Still, the researchers say robot comedy can make people feel better, and they were able to quantify that with their experiment. Both before and after watching KOBIAN, the volunteers were asked to complete a questionnaire on their mood. The researchers used a psychological test called POMS, or profile of mood states, used to assess how people are feeling.

The results show that the mood of the volunteers seems to have improved after watching KOBIAN, as indicated by POMS scores associated with negative feelings like stress and anger, which the researchers say "significantly decreased." 

The researchers are now planning to create more complex skits, combining different comedy techniques, and conducting experiments with a large number of subjects. They also want to examine "the effect of embodiment of the robot to the reaction of the subjects, and to feedback the humans' laugh reaction to the robot to achieve the interaction between a robot and a human through laughing."

We don't quite understand what that means, but we're pretty sure the result will be hilarious.

"Bipedal Humanoid Robot That Makes Humans Laugh With Use of the Method of Comedy and Affects Their Psychological State Actively," by T. Kishi, N. Endo, T. Nozawa, T. Otani, S. Cosentino, M. Zecca, K. Hashimoto, and A. Takanishi from Waseda University in Japan was presented at ICRA 2014.

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Robot with threads near a fallen branch

RoMan, the Army Research Laboratory's robotic manipulator, considers the best way to grasp and move a tree branch at the Adelphi Laboratory Center, in Maryland.

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This article is part of our special report on AI, “The Great AI Reckoning.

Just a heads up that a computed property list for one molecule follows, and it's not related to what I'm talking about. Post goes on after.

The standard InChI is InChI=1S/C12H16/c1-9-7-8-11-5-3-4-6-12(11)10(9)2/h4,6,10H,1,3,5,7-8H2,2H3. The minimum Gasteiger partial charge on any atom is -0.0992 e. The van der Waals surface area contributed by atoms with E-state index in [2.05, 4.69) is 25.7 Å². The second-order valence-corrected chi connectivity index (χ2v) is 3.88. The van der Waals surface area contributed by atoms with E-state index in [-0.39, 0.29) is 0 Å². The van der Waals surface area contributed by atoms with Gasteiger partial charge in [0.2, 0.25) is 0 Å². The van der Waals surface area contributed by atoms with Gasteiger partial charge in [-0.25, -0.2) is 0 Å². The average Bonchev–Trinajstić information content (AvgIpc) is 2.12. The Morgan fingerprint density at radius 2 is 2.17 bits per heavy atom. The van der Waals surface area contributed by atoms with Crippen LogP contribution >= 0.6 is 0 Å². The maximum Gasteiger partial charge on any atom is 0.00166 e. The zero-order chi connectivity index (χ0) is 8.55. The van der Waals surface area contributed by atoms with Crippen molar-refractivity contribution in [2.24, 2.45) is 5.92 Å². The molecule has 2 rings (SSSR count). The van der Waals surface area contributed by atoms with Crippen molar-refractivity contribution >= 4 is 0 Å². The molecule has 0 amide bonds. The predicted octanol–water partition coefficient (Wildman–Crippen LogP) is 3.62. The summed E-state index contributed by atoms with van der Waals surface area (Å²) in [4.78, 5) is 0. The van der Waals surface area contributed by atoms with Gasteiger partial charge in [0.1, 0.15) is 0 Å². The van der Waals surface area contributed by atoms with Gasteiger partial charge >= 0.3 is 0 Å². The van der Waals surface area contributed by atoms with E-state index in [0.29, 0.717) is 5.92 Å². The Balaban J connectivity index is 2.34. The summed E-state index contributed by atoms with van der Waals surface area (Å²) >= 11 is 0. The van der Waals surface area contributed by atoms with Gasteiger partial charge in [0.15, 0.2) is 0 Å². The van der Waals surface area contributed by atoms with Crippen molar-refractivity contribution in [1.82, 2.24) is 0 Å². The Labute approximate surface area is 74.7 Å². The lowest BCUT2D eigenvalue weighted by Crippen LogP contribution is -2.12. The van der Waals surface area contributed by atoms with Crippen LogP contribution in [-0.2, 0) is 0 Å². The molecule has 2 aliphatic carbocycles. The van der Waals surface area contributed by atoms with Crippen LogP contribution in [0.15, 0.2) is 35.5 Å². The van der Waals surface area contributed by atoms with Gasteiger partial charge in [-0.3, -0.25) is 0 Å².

"I should probably not be standing this close," I think to myself, as the robot slowly approaches a large tree branch on the floor in front of me. It's not the size of the branch that makes me nervous—it's that the robot is operating autonomously, and that while I know what it's supposed to do, I'm not entirely sure what it will do. If everything works the way the roboticists at the U.S. Army Research Laboratory (ARL) in Adelphi, Md., expect, the robot will identify the branch, grasp it, and drag it out of the way. These folks know what they're doing, but I've spent enough time around robots that I take a small step backwards anyway.

The robot, named RoMan, for Robotic Manipulator, is about the size of a large lawn mower, with a tracked base that helps it handle most kinds of terrain. At the front, it has a squat torso equipped with cameras and depth sensors, as well as a pair of arms that were harvested from a prototype disaster-response robot originally developed at NASA's Jet Propulsion Laboratory for a DARPA robotics competition. RoMan's job today is roadway clearing, a multistep task that ARL wants the robot to complete as autonomously as possible. Instead of instructing the robot to grasp specific objects in specific ways and move them to specific places, the operators tell RoMan to "go clear a path." It's then up to the robot to make all the decisions necessary to achieve that objective.